The subjective–objective mismatch in sleep perception among those with insomnia and sleep apnea

MedicalResearch.com Interview with
Matt T. Bianchi MD PhD MMSc Assistant Professor Department of Neurology Director, Sleep Division Massachusetts General Hospital Matt T. Bianchi MD PhD MMSc
Assistant Professor
Department of Neurology
Director, Sleep Division
Massachusetts General Hospital

MedicalResearch.com: What are the main findings of the study?

Dr. Bianchi: We showed that patients reporting symptoms of insomnia tend to under-estimate the amount of time they slept during overnight sleep testing in our clinical sleep laboratory.

MedicalResearch.com: Were any of the findings unexpected?

Dr. Bianchi: It has been known for decades that many patients with insomnia exhibit so-called “misperception” of sleep: that is, they feel awake despite objective evidence by electro-encephalogram that they are in fact asleep. What was surprising in our study was that this tendency was not related to the quality of sleep. We expected that patients with very light or interrupted sleep would tend to show this misperception, but this was not the case.

MedicalResearch.com: What should clinicians and patients take away from your report?

Dr. Bianchi: There is much to be learned about sleep misperception. Knowing whether we are awake or asleep during the night seems so natural and obvious that few patients (or clinicians) might question the reliability of that subjective sense.

However, misperception turns out to be common, and difficult to predict (there were in fact no predictors found in our study, despite extensive efforts). Where a patient with insomnia stands on the spectrum of (mis)perception of their own sleep is an important component of assessing the risk-benefit balance when it comes to insomnia drug therapy for example. Some patients may be reassured to know they are sleeping better than they think.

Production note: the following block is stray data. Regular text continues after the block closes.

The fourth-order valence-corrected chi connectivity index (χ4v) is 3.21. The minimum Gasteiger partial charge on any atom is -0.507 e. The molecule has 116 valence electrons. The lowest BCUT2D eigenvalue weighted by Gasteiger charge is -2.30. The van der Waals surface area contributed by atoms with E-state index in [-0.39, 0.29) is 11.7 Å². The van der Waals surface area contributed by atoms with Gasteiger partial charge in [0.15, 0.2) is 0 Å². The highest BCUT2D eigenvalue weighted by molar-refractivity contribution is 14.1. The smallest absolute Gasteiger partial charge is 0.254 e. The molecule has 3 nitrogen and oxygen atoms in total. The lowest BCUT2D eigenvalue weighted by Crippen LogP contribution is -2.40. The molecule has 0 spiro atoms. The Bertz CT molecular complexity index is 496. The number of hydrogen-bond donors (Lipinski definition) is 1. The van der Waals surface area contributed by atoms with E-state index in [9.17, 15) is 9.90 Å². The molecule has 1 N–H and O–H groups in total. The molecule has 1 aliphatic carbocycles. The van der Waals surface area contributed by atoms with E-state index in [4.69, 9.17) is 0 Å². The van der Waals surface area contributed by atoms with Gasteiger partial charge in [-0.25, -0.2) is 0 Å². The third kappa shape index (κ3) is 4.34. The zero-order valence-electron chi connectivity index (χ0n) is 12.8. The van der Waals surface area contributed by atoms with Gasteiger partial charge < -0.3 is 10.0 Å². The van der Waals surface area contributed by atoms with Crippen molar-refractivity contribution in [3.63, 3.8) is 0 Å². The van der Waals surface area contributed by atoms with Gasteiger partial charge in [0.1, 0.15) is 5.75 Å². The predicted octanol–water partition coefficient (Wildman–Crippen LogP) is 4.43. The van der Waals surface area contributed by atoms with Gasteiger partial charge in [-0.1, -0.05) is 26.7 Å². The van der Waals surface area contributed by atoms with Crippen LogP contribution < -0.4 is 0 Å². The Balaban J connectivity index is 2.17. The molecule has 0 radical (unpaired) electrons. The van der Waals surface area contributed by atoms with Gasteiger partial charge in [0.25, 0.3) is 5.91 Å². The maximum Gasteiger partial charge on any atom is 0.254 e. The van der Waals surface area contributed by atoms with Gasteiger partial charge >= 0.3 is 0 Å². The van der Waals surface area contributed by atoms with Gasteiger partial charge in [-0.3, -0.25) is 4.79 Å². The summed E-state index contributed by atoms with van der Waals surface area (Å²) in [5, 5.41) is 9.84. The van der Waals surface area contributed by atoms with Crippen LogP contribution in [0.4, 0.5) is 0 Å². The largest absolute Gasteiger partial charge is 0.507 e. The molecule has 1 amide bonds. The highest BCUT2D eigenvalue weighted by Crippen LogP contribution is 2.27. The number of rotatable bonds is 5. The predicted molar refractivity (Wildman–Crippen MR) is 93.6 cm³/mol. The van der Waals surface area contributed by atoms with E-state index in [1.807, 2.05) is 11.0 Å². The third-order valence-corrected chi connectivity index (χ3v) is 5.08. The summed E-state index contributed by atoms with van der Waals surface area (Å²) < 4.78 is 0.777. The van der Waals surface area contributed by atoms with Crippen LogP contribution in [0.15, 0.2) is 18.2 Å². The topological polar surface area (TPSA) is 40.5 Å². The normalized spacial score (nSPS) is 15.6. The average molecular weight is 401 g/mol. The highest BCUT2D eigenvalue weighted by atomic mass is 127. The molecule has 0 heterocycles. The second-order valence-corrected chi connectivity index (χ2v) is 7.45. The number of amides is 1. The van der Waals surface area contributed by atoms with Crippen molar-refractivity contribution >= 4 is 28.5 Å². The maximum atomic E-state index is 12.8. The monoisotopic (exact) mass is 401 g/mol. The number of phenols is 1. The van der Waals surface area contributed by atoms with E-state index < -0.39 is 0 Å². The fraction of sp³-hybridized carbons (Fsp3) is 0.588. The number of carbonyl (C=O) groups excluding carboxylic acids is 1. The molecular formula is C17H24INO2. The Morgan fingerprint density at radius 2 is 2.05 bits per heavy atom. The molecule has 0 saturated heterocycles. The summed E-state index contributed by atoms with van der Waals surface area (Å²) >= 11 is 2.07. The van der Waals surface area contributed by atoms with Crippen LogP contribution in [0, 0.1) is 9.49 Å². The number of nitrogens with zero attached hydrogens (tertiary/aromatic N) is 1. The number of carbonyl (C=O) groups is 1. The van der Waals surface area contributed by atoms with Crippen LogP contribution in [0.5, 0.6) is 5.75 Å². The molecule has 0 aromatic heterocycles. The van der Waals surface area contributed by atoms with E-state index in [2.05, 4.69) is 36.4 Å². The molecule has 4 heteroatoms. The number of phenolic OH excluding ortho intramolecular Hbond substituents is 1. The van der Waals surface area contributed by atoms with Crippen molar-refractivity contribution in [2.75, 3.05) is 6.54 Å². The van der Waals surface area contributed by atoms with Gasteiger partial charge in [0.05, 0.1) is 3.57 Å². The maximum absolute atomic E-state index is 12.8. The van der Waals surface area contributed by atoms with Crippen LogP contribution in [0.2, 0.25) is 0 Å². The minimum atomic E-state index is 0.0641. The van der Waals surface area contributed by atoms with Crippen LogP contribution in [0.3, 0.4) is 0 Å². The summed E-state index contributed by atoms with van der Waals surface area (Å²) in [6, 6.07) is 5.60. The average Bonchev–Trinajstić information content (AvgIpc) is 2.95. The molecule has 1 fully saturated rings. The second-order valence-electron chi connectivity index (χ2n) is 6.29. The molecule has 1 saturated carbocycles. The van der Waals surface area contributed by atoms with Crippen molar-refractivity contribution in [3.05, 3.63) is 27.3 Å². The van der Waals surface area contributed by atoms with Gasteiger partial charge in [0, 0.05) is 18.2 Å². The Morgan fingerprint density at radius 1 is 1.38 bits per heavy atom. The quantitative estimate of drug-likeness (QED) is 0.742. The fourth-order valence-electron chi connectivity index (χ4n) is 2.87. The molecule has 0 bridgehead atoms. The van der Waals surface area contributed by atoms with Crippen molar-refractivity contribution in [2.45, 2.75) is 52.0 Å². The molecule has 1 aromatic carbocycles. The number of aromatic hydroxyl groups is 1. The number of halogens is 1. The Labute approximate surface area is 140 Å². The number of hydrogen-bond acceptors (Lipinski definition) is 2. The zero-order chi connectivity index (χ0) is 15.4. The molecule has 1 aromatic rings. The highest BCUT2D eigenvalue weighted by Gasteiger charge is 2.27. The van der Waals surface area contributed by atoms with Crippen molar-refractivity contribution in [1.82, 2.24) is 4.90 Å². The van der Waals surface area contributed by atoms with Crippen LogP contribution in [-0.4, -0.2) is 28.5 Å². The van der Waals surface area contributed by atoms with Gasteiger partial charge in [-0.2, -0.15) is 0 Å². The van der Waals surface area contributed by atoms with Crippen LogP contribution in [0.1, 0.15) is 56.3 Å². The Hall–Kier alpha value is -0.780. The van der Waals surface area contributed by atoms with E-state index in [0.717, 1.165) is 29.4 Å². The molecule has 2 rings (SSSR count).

MedicalResearch.com: What recommendations do you have for future research as a result of this study?

Dr. Bianchi: There is an urgent need to understand misperception, and how this common finding impacts individual medical decisions (for example, about the need for medication for sleep). Also, much of what is written in the epidemiology literature is based on self-reported sleep durations – our study adds to the growing evidence that self-reported sleep durations may not match with objective data. Currently, in an epidemiology study linking short sleep durations to adverse health outcomes, the group who reports sleeping less than, say, 6 hours per night consists of individuals who have objectively short sleep, and those who have longer sleep but perceive it to be less. These subgroups should be teased apart in future studies, to improve our understanding of sleep-duration correlations in the literature.

Citation:

The subjective–objective mismatch in sleep perception among those with insomnia and sleep apnea

Bianchi MT, Williams KL, McKinney S, Ellenbogen JM.

Sleep Division, Neurology Department, Massachusetts General Hospital, Boston, MA, USA; Division of Sleep Medicine, Harvard Medical School, Boston, MA, USA.

J Sleep Res. 2013 Mar 25. doi: 10.1111/jsr.12046.